The note reveals that the Soviet Union, in fact, was considering halving the deployment rate because of concerns about "the current situation in the country (the possibility of sabotage)" as well as about accidents.


The note is one of the very few documents that provide a glimpse into the Soviet thinking about nuclear strategy and nuclear missions. It clearly states that mobile missiles are a retaliatory-strike weapon. And retaliatory strike here means "deep second strike" or a strike after ride-out. In this kind of strike mobile missiles would be capable of accomplishing 90 percent of the tasks assigned to the Rocket Forces (presumably, the SLBM force had its own separate assignment). The only other option mentioned in the note is "launch from under attack/otvetno-vstrechnyy udar" when silo-based ICBMs would play the primary role, covering about 70 percent of the Rocket Forces targets (one would assume that mobile missiles would also play a role in the launch from under attack scenario). It is notable that launch on warning is not mentioned and there are no signs of a first strike. Which, of course, confirms other evidence that showed that neither of these two options was part of the Soviet nuclear planning.

The note has absolute numbers too - it says that in a retaliatory strike mobile missiles can hit "up to 80 typical objects" in the United States. This probably assumes that the missiles on patrol would survive the attack - say, one train with three RT-23MUTTH missiles and about 50 Topol ICBMs. The document notes that this number will be increased to 150 by the year 2000, which is still a bit lower than 200 targets that is set as a goal for a retaliatory strike. I would note that this number is, of course, completely arbitrary - there is no way the capability to strike 200, as opposed to 80, targets provides stronger deterrence.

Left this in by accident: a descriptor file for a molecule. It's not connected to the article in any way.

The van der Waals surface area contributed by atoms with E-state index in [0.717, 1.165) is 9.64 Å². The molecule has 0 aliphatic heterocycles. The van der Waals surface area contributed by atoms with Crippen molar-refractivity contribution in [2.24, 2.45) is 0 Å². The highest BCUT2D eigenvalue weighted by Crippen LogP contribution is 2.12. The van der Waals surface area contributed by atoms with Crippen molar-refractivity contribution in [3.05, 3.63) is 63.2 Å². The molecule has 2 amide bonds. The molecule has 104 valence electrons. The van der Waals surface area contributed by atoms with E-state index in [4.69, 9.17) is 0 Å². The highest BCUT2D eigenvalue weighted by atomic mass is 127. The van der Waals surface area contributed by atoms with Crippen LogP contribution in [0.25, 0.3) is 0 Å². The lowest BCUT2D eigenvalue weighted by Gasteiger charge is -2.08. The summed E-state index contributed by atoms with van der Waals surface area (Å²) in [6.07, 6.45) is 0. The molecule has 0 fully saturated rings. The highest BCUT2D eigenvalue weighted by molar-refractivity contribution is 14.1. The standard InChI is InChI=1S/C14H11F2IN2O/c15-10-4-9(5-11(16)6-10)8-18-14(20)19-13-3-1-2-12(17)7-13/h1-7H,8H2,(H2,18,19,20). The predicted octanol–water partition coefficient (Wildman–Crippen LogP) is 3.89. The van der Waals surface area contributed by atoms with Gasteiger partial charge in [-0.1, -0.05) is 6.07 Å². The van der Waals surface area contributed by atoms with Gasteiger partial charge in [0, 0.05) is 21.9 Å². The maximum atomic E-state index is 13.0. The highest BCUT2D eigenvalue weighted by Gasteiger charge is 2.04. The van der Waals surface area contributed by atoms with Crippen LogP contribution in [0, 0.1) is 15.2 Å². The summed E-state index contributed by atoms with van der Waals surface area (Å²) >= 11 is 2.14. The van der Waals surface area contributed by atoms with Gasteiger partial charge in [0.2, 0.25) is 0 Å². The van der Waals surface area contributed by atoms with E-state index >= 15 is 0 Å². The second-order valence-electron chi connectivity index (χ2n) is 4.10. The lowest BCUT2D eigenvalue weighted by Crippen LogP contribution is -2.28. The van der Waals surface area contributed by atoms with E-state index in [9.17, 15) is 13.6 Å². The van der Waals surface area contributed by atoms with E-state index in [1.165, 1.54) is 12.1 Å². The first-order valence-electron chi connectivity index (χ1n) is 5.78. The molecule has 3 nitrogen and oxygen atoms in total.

The key advantage of mobile missiles is their ability to hide. Unlike submarines, however, mobile missiles can be seen from space, so that advantage is not absolute. The note shows that the Soviet Union was concerned about space reconnaissance and understood that at some point mobile missiles will be relatively easy to detect. According to the document it was not a problem in the late 1980s, when the US was assessed to operate one "Lasp" and two KH-11 satellites. It's not entirely clear what "Lasp" referred to - that name, which appears to stand for Low-Altitude Surveillance Platform, was mentioned in connection with KH-8, which ended operations in 1984. In general, it appears that the Soviet Union didn't have a very good understanding of the US surveillance programs. It knew, however, about the trends and expected that the United States will deploy 2-4 Lacrosse radar imaging satellites as well as the 2-4 next-generation Keyhole, referred to as KH-12. In the short run these developments were to be countered by a number of measures, such as longer patrols and electronic countermeasures.

It was, however, assessed that the situation will change around 2000 and reliance on mobile missile will eventually become a risky proposition. To ensure survivability of its retaliatory force, the Soviet Union was planning to move to super-hardened silos - 5,000 atm (compared to 100 atm for existing silos) and eventually to silos with "absolute protection". These were "Fortifikatsiya" and "Magma" R&D projects. Fortifikatsiya was already included in the "Protivodeystviye" anti-SDI package.

Construction of super-hardened silos would require lifting the ban on relocation of existing silos and construction of new ones, which was in place since the SALT I days. The note also suggested that the Soviet Union should work to remove a number of other restrictions that were put in place in SALT II - on air-launched ICBMs, new heavy ICBMs - as well as renegotiate the definition of throw-weight to allow development of "modular" ICBMs.

This is just a first take on the document. I would appreciate corrections, comments, and interpretations. Leave them in the comment section below or on Twitter at @russianforces.